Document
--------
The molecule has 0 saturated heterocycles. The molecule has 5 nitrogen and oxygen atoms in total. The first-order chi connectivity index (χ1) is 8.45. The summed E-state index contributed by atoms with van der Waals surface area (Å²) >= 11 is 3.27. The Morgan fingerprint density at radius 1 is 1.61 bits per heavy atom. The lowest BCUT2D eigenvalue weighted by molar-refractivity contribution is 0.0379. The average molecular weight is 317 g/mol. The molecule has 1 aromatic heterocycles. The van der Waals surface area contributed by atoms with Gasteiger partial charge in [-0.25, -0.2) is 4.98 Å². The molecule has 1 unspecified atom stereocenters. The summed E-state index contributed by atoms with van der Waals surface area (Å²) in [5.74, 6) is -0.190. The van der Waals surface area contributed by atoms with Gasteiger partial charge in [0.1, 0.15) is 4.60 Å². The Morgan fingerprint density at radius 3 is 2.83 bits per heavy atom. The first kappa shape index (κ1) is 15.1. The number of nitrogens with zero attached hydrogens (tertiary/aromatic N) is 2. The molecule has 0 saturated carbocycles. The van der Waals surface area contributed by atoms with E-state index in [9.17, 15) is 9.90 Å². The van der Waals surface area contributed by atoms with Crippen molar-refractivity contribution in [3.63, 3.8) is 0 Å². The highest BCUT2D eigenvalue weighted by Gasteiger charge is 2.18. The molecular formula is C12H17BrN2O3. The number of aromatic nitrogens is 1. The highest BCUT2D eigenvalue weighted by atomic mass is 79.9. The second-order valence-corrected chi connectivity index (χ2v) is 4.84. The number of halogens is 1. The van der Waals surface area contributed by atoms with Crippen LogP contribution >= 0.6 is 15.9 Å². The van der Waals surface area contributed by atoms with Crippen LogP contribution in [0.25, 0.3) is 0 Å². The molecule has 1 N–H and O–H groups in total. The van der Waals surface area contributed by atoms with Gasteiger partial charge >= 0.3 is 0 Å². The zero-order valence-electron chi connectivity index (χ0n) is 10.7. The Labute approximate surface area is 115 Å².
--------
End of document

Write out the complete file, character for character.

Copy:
The molecule has 0 saturated heterocycles. The molecule has 5 nitrogen and oxygen atoms in total. The first-order chi connectivity index (χ1) is 8.45. The summed E-state index contributed by atoms with van der Waals surface area (Å²) >= 11 is 3.27. The Morgan fingerprint density at radius 1 is 1.61 bits per heavy atom. The lowest BCUT2D eigenvalue weighted by molar-refractivity contribution is 0.0379. The average molecular weight is 317 g/mol. The molecule has 1 aromatic heterocycles. The van der Waals surface area contributed by atoms with Gasteiger partial charge in [-0.25, -0.2) is 4.98 Å². The molecule has 1 unspecified atom stereocenters. The summed E-state index contributed by atoms with van der Waals surface area (Å²) in [5.74, 6) is -0.190. The van der Waals surface area contributed by atoms with Gasteiger partial charge in [0.1, 0.15) is 4.60 Å². The Morgan fingerprint density at radius 3 is 2.83 bits per heavy atom. The first kappa shape index (κ1) is 15.1. The number of nitrogens with zero attached hydrogens (tertiary/aromatic N) is 2. The molecule has 0 saturated carbocycles. The van der Waals surface area contributed by atoms with E-state index in [9.17, 15) is 9.90 Å². The van der Waals surface area contributed by atoms with Crippen molar-refractivity contribution in [3.63, 3.8) is 0 Å². The highest BCUT2D eigenvalue weighted by Gasteiger charge is 2.18. The molecular formula is C12H17BrN2O3. The number of aromatic nitrogens is 1. The highest BCUT2D eigenvalue weighted by atomic mass is 79.9. The second-order valence-corrected chi connectivity index (χ2v) is 4.84. The number of halogens is 1. The van der Waals surface area contributed by atoms with Crippen LogP contribution >= 0.6 is 15.9 Å². The van der Waals surface area contributed by atoms with Crippen LogP contribution in [0.25, 0.3) is 0 Å². The molecule has 1 N–H and O–H groups in total. The van der Waals surface area contributed by atoms with Gasteiger partial charge >= 0.3 is 0 Å². The zero-order valence-electron chi connectivity index (χ0n) is 10.7. The Labute approximate surface area is 115 Å².